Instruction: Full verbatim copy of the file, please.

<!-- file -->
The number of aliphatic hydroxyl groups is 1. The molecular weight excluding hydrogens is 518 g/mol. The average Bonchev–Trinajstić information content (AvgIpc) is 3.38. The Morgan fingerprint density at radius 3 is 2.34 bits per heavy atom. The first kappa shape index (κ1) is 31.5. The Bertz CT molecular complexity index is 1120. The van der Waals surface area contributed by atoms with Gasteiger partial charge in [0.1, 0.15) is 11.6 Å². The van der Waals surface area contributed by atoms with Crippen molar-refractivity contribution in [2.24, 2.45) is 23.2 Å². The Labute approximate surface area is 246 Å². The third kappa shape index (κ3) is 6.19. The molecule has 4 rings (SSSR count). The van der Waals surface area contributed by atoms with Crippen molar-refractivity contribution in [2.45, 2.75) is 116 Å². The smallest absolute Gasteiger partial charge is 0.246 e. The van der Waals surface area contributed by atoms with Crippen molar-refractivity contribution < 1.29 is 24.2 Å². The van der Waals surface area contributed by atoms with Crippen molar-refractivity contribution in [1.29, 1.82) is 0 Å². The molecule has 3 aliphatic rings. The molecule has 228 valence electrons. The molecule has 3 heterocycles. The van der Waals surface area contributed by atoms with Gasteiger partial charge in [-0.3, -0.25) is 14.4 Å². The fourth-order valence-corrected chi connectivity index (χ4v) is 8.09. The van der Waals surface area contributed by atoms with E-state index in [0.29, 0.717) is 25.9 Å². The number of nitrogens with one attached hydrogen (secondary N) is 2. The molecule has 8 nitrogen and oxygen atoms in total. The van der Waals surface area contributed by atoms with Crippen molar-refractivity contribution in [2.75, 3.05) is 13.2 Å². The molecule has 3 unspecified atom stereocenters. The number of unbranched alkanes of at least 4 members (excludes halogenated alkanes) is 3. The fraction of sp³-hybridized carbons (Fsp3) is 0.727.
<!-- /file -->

The number of aliphatic hydroxyl groups is 1. The molecular weight excluding hydrogens is 518 g/mol. The average Bonchev–Trinajstić information content (AvgIpc) is 3.38. The Morgan fingerprint density at radius 3 is 2.34 bits per heavy atom. The first kappa shape index (κ1) is 31.5. The Bertz CT molecular complexity index is 1120. The van der Waals surface area contributed by atoms with Gasteiger partial charge in [0.1, 0.15) is 11.6 Å². The van der Waals surface area contributed by atoms with Crippen molar-refractivity contribution in [2.24, 2.45) is 23.2 Å². The Labute approximate surface area is 246 Å². The third kappa shape index (κ3) is 6.19. The molecule has 4 rings (SSSR count). The van der Waals surface area contributed by atoms with Crippen molar-refractivity contribution in [2.45, 2.75) is 116 Å². The smallest absolute Gasteiger partial charge is 0.246 e. The van der Waals surface area contributed by atoms with Crippen molar-refractivity contribution < 1.29 is 24.2 Å². The van der Waals surface area contributed by atoms with Crippen molar-refractivity contribution in [1.29, 1.82) is 0 Å². The molecule has 3 aliphatic rings. The molecule has 228 valence electrons. The molecule has 3 heterocycles. The van der Waals surface area contributed by atoms with Gasteiger partial charge in [-0.3, -0.25) is 14.4 Å². The fourth-order valence-corrected chi connectivity index (χ4v) is 8.09. The van der Waals surface area contributed by atoms with E-state index in [0.29, 0.717) is 25.9 Å². The number of nitrogens with one attached hydrogen (secondary N) is 2. The molecule has 8 nitrogen and oxygen atoms in total. The van der Waals surface area contributed by atoms with Crippen molar-refractivity contribution in [2.75, 3.05) is 13.2 Å². The molecule has 3 unspecified atom stereocenters. The number of unbranched alkanes of at least 4 members (excludes halogenated alkanes) is 3. The fraction of sp³-hybridized carbons (Fsp3) is 0.727.